Booksellers across the country chose Ain't Burned All the Bright by Jason Reynolds and Jason Griffin (Atheneum/Caitlyn Dlouhy Books) as their top pick for the January/February 2022 Kids’ Indie Next List.
In three long sentences, best friends Reynolds and Griffin have created a smash-up of art and text for teens that “viscerally captures what it is to be Black. In America. Right Now.”
“If there’s ever been a person to write about our times — Black Lives Matter, conflict, COVID — it’s Jason Reynolds,” said Melissa Fox of Watermark Books & Café in Wichita, Kansas. “Three illustrated poems get to the heart of the matter, make the reader face the truth, and are full of pain and hope.”
Reynolds is a #1 New York Times bestselling author, a Newbery Award Honoree, a Printz Award Honoree, a two-time National Book Award finalist, a Kirkus Award winner, a Carnegie Medal winner, a two-time Walter Dean Myers Award winner, an NAACP Image Award Winner, and the recipient of multiple Coretta Scott King honors. He’s also the 2020–2022 National Ambassador for Young People’s Literature, and served as the Indies First spokesperson in 2017 and 2018. He lives in Washington, DC.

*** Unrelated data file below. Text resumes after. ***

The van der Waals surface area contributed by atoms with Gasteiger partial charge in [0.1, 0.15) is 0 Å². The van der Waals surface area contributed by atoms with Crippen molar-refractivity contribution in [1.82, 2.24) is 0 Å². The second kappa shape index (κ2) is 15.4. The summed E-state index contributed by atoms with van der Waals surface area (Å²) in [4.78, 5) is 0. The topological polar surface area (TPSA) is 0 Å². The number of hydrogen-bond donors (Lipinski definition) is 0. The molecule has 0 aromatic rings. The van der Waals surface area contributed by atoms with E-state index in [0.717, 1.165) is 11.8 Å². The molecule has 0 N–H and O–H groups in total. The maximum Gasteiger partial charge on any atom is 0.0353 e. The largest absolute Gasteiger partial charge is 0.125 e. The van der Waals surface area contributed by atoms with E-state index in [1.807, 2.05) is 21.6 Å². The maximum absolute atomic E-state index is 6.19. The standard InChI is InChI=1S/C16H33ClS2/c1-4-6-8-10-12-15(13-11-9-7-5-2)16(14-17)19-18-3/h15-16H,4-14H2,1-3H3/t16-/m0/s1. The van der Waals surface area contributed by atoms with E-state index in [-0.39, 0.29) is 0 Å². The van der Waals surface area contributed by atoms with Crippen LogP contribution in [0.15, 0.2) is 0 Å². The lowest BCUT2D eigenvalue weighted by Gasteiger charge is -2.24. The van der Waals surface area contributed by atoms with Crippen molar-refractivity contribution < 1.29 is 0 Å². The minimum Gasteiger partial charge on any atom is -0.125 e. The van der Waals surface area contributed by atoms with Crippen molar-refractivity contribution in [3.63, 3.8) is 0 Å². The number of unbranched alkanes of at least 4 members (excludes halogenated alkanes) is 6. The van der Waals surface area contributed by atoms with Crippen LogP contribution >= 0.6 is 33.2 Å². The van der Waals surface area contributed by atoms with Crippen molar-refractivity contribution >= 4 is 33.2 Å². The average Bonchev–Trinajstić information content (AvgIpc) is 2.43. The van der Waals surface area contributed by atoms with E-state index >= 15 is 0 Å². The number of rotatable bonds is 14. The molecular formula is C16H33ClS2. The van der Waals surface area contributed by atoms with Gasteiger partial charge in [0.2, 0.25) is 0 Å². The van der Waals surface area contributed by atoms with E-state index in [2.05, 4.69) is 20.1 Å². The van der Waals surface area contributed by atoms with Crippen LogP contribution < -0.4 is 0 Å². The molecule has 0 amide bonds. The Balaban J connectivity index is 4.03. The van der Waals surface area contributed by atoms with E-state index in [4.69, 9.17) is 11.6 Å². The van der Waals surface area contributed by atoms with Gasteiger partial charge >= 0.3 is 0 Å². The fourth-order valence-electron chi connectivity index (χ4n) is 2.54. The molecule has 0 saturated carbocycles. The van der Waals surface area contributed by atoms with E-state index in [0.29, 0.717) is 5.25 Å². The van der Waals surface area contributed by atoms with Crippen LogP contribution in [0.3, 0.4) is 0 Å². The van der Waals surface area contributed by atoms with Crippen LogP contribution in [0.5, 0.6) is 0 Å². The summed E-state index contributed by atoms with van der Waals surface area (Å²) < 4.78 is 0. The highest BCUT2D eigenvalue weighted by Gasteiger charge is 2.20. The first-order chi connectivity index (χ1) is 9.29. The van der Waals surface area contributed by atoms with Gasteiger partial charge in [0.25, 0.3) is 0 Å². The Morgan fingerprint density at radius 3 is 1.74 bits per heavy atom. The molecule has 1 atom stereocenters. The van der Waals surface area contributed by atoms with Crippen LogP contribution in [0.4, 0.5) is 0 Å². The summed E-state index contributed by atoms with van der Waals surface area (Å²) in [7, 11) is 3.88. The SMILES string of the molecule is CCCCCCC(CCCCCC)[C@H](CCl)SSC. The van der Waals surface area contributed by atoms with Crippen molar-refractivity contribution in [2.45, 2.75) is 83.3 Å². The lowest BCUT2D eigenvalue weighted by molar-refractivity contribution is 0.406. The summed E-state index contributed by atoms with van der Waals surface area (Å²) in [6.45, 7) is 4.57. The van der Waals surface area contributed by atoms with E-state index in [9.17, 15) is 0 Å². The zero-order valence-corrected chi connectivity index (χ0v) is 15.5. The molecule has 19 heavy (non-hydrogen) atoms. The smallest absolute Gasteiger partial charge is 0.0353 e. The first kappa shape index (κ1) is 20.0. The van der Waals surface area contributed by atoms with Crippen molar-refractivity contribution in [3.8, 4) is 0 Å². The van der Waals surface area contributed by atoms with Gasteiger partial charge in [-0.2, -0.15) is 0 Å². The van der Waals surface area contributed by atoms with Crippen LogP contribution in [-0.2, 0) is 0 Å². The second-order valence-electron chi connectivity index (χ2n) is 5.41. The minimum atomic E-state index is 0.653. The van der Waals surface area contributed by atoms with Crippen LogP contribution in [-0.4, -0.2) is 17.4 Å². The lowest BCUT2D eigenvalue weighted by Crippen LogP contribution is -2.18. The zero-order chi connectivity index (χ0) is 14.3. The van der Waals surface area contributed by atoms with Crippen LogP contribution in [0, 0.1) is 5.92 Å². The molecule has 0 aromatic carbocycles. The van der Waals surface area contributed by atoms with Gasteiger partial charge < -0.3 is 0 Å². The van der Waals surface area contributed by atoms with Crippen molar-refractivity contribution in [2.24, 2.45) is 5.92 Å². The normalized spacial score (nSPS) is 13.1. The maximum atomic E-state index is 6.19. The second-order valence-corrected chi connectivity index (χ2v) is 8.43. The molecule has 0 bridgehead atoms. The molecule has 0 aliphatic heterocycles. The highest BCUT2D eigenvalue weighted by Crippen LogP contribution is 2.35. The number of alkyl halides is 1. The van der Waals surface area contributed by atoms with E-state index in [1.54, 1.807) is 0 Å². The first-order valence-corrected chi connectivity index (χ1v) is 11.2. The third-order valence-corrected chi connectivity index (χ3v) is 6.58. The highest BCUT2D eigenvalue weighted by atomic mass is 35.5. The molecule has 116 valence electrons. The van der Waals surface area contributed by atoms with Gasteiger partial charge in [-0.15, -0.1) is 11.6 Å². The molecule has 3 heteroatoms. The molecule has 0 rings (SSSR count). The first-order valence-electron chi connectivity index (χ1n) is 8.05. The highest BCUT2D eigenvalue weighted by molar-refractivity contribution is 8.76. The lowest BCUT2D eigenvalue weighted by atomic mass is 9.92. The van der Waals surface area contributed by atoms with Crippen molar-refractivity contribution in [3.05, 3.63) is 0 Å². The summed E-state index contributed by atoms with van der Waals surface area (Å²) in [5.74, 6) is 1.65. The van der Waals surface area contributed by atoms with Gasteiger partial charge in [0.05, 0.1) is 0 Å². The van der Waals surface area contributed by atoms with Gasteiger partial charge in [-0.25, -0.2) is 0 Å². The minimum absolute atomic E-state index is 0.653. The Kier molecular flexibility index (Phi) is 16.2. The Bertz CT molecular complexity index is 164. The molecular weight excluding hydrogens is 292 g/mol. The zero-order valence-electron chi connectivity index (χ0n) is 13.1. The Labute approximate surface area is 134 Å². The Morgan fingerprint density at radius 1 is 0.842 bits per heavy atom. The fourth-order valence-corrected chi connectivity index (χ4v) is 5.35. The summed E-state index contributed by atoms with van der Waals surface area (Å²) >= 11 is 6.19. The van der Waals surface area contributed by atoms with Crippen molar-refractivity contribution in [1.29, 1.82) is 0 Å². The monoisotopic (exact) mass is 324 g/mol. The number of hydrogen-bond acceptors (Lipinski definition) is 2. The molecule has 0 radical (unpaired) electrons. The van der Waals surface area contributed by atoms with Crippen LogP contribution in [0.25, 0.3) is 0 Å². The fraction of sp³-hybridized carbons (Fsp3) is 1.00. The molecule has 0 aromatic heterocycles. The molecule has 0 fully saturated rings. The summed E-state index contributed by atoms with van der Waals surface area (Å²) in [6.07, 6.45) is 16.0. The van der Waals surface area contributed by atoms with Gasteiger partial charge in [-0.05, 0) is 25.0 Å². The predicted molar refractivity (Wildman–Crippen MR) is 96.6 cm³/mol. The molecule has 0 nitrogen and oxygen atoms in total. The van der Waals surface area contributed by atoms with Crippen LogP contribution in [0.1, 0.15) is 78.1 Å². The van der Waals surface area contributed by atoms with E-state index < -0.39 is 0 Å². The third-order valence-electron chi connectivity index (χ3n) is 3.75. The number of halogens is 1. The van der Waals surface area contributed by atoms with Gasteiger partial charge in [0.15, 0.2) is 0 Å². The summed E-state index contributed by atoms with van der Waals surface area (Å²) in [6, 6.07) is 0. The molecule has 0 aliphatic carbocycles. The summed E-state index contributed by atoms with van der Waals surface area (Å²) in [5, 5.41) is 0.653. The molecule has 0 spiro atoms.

Griffin created the artwork for My Name Is Jason. Mine Too, written by Jason Reynolds. He’s an artist and master collaborator, who has shown his art in major cities all over the world. His most recent projects include a commissioned mural for the children’s cancer wing at Montefiore Hospital in the Bronx, as well as a residency at the new contemporary art museum in Amsterdam, Het HEM. He currently creates in Queens, New York.
Here, Bookselling This Week discusses the intersection of writing and art with Reynolds and Griffin.
Bookselling This Week: What made the two of you want to collaborate for this book?